Mechanical Advantage Systems

TOPIC: MECHANICAL ADVANTAGE SYSTEMS TIME REQUIRED: THREE HOURS MATERIALS: ROPE, WEBBING, HARNESSES, CARABINERS, FIGURE EIGHTS, ASCENDERS, PULLEYS, PRUSSIC CORDS, SLINGS, PICKETS, SLEDGE HAMMER REFERENCES: RESCUE TECHNICIAN, MARYLAND FIRE...


TOPIC: MECHANICAL ADVANTAGE SYSTEMS

TIME REQUIRED: THREE HOURS

MATERIALS: ROPE, WEBBING, HARNESSES, CARABINERS, FIGURE EIGHTS, ASCENDERS, PULLEYS, PRUSSIC CORDS, SLINGS, PICKETS, SLEDGE HAMMER

REFERENCES: RESCUE TECHNICIAN, MARYLAND FIRE AND RESCUE INSTITUTE, MOSBY

PREPARATION:

MOTIVATION:

There may be occasions when a fire department is called upon to perform a rescue involving a heavy load or removal of a victim from above or below ground. Mechanical advantage systems increase the lifting capability of on-scene personnel.

OBJECTIVE (SPO):

The student will demonstrate a basic understanding of the use of rope and rope accessories to construct mechanical advantage systems through participation in class discussions and practical activities.

OVERVIEW:

Mechanical Advantage Systems

   * Rope Software and Hardware

   * Anchor Points and Use

   * Constructing Mechanical Advantage Systems

   * Practical Activity

 

MECHANICAL ADVANTAGE SYSTEMS

SPO The student will demonstrate a basic understanding of the use of rope and rope accessories to construct mechanical advantage systems through participation in class discussions and practical activities.

EO 1-1 Demonstrate an understanding of software and hardware used with rope in rescue.

EO 1-2 Demonstrate an understanding of anchoring points and the various means of securing to them.

EO 1-3 Demonstrate an understanding of mechanical advantage systems such as the Z-rig and the piggyback Z-rig.

EO 1-4 Demonstrate using anchor points and constructing a mechanical advantage system.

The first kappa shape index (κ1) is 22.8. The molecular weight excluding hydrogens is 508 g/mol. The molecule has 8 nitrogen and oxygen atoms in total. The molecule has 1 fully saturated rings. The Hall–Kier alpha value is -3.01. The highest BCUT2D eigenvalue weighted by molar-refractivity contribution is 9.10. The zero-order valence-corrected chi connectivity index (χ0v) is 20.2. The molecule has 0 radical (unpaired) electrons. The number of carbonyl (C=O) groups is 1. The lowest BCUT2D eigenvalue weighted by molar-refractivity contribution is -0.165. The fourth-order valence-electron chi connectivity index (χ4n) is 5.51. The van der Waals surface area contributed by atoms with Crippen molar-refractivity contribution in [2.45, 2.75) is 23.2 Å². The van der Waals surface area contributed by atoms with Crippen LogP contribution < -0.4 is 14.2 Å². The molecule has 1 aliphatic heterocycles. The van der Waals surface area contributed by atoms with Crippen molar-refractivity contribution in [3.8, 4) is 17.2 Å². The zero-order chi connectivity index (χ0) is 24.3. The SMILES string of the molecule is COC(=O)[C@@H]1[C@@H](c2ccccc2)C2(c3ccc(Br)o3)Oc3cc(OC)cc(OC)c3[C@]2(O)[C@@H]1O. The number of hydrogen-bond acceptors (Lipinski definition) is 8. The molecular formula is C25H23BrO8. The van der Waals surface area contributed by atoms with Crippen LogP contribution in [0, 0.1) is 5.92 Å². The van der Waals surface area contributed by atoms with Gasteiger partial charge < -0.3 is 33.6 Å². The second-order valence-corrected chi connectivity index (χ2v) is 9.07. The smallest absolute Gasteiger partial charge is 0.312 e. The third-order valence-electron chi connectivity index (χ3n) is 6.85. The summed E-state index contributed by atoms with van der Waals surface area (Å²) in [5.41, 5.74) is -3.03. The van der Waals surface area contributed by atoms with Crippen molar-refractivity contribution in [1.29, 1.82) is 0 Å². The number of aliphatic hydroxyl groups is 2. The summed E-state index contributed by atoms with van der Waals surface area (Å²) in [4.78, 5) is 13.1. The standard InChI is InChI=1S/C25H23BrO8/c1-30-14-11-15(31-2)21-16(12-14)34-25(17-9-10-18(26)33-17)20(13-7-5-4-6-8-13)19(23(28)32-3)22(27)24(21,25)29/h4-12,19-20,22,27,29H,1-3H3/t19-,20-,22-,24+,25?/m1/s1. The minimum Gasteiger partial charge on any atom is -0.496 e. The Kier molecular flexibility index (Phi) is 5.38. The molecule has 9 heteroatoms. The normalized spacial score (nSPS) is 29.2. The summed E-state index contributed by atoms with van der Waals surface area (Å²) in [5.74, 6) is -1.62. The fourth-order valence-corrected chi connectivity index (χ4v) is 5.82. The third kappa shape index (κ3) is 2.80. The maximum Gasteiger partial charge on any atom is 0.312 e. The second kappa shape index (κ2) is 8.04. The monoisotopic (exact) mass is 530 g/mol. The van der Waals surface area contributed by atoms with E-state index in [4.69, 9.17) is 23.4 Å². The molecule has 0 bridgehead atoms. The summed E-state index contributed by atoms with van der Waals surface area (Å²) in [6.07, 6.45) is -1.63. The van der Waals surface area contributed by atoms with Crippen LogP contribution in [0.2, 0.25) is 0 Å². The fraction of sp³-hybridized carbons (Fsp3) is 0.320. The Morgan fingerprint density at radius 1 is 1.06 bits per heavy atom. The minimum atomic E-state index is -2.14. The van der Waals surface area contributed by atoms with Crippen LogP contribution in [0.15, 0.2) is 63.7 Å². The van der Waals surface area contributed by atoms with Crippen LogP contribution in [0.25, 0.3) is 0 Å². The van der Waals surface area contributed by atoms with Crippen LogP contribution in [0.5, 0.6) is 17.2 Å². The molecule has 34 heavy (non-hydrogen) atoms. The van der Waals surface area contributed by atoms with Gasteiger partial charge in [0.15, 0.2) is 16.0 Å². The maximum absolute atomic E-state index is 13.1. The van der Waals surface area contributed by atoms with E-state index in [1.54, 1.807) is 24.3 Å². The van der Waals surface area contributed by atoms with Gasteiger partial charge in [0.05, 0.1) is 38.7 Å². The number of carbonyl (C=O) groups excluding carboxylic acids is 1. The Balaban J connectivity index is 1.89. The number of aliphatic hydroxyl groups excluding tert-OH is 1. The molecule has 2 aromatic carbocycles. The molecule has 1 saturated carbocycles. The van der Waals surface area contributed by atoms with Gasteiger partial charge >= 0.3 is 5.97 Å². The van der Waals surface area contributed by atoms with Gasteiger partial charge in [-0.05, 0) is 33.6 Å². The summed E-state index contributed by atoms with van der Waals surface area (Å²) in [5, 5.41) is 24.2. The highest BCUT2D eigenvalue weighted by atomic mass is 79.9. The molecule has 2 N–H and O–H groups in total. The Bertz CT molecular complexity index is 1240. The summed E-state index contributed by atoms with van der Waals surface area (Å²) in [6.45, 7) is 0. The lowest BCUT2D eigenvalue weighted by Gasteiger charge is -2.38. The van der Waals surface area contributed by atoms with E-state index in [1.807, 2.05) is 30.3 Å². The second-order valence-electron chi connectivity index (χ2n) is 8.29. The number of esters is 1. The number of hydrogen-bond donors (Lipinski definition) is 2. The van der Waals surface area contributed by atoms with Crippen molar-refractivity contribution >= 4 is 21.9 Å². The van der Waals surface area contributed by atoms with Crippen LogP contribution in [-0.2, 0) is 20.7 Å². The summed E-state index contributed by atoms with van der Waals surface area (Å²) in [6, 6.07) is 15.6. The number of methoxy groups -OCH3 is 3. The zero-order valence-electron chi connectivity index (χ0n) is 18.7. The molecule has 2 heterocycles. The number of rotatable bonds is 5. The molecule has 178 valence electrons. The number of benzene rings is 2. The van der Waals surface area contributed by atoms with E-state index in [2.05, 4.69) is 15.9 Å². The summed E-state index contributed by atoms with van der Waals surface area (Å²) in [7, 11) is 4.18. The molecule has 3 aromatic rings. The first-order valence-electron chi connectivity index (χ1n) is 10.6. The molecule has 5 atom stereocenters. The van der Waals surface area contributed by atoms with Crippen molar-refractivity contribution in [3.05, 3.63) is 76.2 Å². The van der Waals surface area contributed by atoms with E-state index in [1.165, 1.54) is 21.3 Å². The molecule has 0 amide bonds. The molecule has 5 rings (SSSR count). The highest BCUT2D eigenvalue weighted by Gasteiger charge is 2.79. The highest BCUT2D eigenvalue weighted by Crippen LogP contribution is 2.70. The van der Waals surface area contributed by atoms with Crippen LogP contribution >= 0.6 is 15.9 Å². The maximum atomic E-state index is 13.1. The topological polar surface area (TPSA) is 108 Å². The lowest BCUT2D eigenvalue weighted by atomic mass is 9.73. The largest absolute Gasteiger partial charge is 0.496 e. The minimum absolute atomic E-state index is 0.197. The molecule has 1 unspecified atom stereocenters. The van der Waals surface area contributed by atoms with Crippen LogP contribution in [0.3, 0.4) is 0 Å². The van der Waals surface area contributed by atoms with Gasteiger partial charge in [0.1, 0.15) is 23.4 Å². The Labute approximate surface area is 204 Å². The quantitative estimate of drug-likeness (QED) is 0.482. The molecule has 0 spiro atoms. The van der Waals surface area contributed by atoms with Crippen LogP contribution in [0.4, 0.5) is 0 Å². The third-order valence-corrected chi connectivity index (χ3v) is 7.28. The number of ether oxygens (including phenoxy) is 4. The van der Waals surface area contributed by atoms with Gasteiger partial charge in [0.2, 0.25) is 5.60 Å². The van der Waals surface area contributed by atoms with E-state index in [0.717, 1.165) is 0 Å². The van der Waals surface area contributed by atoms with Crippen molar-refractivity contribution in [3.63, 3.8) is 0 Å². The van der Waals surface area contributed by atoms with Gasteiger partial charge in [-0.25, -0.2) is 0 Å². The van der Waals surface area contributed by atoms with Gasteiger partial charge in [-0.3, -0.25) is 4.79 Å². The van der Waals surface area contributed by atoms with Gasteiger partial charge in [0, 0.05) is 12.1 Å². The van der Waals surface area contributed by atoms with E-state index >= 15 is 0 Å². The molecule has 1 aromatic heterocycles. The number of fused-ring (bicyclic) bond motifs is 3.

Before beginning the material in this drill, it may be worthwhile to review basic knots and rope terminology so that the skills can be performed.

 

I. ROPE SOFTWARE AND HARDWARE (1-1)

A. Webbing

  1. Flat or tubular

  2. Used in place of or with rope

  3. Ends connected together using a water knot (overhaul knot reweave) to form a loop

  4. Strength

       a. 1-inch - 4,500 lbs. tensile strength

       b. 2-inch - 6,000 lbs. tensile strength

B. Harnesses

  1. Constructed of sewn webbing

  2. Worn by rescuers during certain rescues

  3. Types

       a. NFPA/ANSI Class I - seat-style for emergency escape

       b. NFPA Class II/ANSI Class IV - seat-style for rescue

       c. NFPA/ANSI Class III - full body

       d. ANSI Class IV - sit

NOTE: Only full body harnesses should be used when there is any likelihood that the rescuer will be turned upside down.

C. Carabiners

  1. Constructed of steel or aluminum

  2. Used for connecting rope or webbing to objects or other pieces of rope or webbing

  3. Types

          . Steel - 6,700 lbs. tensile strength

          . Aluminum - 5,500 lbs. tensile strength

D. Figure Eights

  1. Constructed of aluminum

  2. Used for descent control or equipment collection (attaching several carabiners)

  3. 20,000 lbs. tensile strength

E. Ascenders

  1. Constructed of aluminum

  2. Used for descent control or as part of a mechanical advantage system

  3. 2,500 lbs. tensile strength

NOTE: Caution students that most manufacturers do not allow ascenders to be used in systems with loads over 1,000 lbs.

F. Pulleys

  1. Constructed of aluminum

  2. Used as part of a mechanical advantage system or to change direction of pull

  3. May be single pulley or multiple pulleys

G. Prussic cords

  1. Formed using 7/16-inch kernmantle rope

  2. End connected together using double fisherman knot

  3. Used in place of ascenders to control descent or as part of a mechanical advantage system

  4. Attached to a rope by wrapping one loop inside the other two or three times while keeping the 

      knot to the side

  5. Loops may be of varied lengths

H. Slings

  1. Formed from nylon webbing with end generally sewn to form eyes

  2. Used to secure rope to anchor point or object being moved

 

II. ANCHOR POINTS AND USE (1-2)

A. Selection of Anchor Points

  1. Fixed objects such as large rocks or trees or similar sturdy objects

  2. Building components such as structure supports or heavy equipment mountings

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